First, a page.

The responsibility placed on citizens to partake in image-making is not gender neutral, however. It is women who bear most of the burden to uphold the state’s ‘reputation’. Gulf nationalisms have constructed and functionalised women as pious, invisible subjects. Before social media allowed citizens to engage in personal image-making, such a construction of Khaleeji femininity was enforced through social mechanisms that resulted in limiting women access to public spaces and discourses which likely contributed to keeping them hidden from sight for a long time. As more women share images and snippets of their lives on social media, they gradually destabilise the symbolic construction of Khaleeji women as the embodiment of a pious nation. On the other hand, Gulf states undertaking modernisation efforts allow women more visibility to showcase state-supported empowerment. To take advantage of this latitude, however, women must walk a fine line between fulfilling the progressive image-making aspirations of the state while navigating conservative social norms at home.

Because Khaleeji women cannot be abstracted from the family and the state, deviations from acceptable social norms regularly stir debates between a majority that believes those women cause damage to the state’s reputation, and a growing minority that defends the rights of these women to autonomy. Feeling helpless in their effort to deplatform women and pull them back into the periphery of society, citizens who uphold the ‘right’ image, on behalf of the state, actively distance these women from the nation. ‘She does not represent us, because she is not really from here!’, they often proclaim. Such distancing is another expression of fashla; you embarrass us and therefore we do not claim you. When those citizens fail to mitigate the destabilising effect that visible women have on the state’s reputation, some resort to the state itself. It is a common and dangerous occurrence for citizens to tag security forces and state officials in posts shared by women who ‘cross the line’ and ask for legal action which can and sometimes does entail life-threatening consequences.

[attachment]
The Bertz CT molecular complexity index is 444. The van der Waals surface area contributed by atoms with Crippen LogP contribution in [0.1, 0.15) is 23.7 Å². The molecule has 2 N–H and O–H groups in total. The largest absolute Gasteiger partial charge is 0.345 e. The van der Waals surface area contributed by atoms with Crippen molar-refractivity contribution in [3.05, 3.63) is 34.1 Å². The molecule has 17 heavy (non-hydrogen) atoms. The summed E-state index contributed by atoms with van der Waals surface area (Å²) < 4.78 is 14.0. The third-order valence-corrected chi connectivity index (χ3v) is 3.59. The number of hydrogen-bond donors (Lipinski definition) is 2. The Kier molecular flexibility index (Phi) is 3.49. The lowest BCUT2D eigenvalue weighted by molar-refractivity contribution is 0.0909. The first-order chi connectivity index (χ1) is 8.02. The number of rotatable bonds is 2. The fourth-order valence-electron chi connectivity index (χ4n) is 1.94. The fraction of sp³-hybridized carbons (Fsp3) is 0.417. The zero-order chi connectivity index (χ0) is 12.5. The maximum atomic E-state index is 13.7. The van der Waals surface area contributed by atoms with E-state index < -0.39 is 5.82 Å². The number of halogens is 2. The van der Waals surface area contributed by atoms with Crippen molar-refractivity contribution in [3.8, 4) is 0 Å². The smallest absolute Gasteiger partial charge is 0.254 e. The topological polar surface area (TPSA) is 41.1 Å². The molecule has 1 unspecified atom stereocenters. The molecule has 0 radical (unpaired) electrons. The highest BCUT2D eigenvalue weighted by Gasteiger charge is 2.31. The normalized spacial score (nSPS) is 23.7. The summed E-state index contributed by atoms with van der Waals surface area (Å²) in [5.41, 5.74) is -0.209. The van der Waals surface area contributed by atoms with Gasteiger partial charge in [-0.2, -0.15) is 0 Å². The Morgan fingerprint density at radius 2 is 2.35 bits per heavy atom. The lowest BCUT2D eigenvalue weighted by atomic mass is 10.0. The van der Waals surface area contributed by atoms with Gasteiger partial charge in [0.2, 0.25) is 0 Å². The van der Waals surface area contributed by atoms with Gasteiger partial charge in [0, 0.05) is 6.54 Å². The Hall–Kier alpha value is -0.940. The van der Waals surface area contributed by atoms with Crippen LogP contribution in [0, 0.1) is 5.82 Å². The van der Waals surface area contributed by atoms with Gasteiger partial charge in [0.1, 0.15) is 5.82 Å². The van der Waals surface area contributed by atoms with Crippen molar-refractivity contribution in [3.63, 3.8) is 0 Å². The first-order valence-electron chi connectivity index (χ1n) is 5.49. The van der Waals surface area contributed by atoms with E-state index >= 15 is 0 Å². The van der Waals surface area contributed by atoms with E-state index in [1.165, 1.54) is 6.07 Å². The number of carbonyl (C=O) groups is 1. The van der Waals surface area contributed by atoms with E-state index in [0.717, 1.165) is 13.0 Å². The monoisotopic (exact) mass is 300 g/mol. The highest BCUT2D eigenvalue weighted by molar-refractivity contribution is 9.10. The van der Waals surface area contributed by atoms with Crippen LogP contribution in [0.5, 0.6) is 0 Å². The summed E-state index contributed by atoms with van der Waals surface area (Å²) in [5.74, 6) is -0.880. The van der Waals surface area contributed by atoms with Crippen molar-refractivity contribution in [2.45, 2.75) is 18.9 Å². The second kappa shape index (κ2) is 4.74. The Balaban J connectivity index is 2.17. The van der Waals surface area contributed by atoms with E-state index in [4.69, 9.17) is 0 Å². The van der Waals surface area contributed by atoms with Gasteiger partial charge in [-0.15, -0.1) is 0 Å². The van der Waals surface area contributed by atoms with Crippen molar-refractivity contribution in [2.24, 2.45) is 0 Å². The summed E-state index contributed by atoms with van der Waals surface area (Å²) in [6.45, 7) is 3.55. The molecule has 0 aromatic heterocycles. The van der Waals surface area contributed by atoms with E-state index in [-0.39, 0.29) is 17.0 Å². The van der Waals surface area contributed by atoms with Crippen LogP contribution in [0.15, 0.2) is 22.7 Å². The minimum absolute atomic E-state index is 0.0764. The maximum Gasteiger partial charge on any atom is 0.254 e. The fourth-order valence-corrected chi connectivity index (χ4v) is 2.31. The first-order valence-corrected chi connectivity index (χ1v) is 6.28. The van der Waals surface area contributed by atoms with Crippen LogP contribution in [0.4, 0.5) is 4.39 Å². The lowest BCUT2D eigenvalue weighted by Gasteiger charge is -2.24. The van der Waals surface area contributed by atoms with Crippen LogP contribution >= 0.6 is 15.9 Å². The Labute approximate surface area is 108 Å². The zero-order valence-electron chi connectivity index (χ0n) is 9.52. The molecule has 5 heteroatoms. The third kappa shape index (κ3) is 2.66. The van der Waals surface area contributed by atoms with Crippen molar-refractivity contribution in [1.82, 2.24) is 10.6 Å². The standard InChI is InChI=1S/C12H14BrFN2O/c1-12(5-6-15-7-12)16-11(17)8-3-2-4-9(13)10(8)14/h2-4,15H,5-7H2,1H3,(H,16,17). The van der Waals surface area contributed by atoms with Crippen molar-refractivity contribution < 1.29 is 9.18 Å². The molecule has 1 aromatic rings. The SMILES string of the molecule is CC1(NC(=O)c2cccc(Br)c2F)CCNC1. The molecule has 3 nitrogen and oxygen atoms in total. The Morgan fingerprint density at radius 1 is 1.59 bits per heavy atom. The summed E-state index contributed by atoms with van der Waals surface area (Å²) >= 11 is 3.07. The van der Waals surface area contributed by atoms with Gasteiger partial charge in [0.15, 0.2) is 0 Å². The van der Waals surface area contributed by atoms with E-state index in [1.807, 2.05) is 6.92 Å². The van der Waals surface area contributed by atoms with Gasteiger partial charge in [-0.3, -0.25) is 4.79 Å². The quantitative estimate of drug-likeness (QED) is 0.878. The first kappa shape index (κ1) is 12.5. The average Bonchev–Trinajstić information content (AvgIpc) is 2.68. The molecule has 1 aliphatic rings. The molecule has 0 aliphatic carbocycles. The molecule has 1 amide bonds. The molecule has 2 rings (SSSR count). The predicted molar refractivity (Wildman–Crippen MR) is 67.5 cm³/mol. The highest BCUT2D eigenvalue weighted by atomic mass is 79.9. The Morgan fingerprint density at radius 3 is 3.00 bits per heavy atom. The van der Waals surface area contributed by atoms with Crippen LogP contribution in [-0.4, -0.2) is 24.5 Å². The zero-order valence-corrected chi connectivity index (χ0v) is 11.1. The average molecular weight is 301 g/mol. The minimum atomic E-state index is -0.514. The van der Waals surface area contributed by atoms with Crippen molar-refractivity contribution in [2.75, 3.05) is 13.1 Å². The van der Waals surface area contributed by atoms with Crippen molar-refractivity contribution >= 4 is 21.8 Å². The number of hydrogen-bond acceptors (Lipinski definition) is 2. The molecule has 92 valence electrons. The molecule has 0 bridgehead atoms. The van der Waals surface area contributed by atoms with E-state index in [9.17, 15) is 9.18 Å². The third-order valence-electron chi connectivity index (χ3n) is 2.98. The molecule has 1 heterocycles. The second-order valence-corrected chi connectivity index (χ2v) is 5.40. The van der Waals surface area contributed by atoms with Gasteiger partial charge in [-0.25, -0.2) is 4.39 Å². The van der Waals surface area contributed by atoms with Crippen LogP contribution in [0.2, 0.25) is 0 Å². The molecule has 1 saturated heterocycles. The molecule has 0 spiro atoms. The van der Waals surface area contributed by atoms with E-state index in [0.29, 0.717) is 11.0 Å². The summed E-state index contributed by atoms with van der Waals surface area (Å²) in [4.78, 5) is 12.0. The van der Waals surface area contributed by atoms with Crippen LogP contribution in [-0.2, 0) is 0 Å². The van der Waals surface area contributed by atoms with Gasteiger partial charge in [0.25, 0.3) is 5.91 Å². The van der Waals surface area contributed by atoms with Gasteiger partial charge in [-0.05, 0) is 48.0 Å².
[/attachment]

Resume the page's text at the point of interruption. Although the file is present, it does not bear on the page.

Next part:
The emphasis on the responsibility of citizens in image-making demonstrates the changing relationship between individuals and the state. National image-making is no longer the exclusive prerogative of the state as the decentralised nature of social media has allowed citizens to personalise their own public image away from an imposed primary identification with the state. In response, the state has set expectations of citizens to behave in a way that reflects positively on it because it cannot ban them from partaking in personal image-making, but it can, through expanding the scope of fashla beyond the confines of the family and society, regulate citizen behaviour. Fashla is not only brought on to the family by individual acts deemed socially and culturally abhorrent; shame is now brought on to the state as well. This highlights the emerging two-way dynamic of the patriarchal system that has moved from its traditional role of protecting and providing for its citizens to expecting citizens to contribute, defend and protect the image of the state.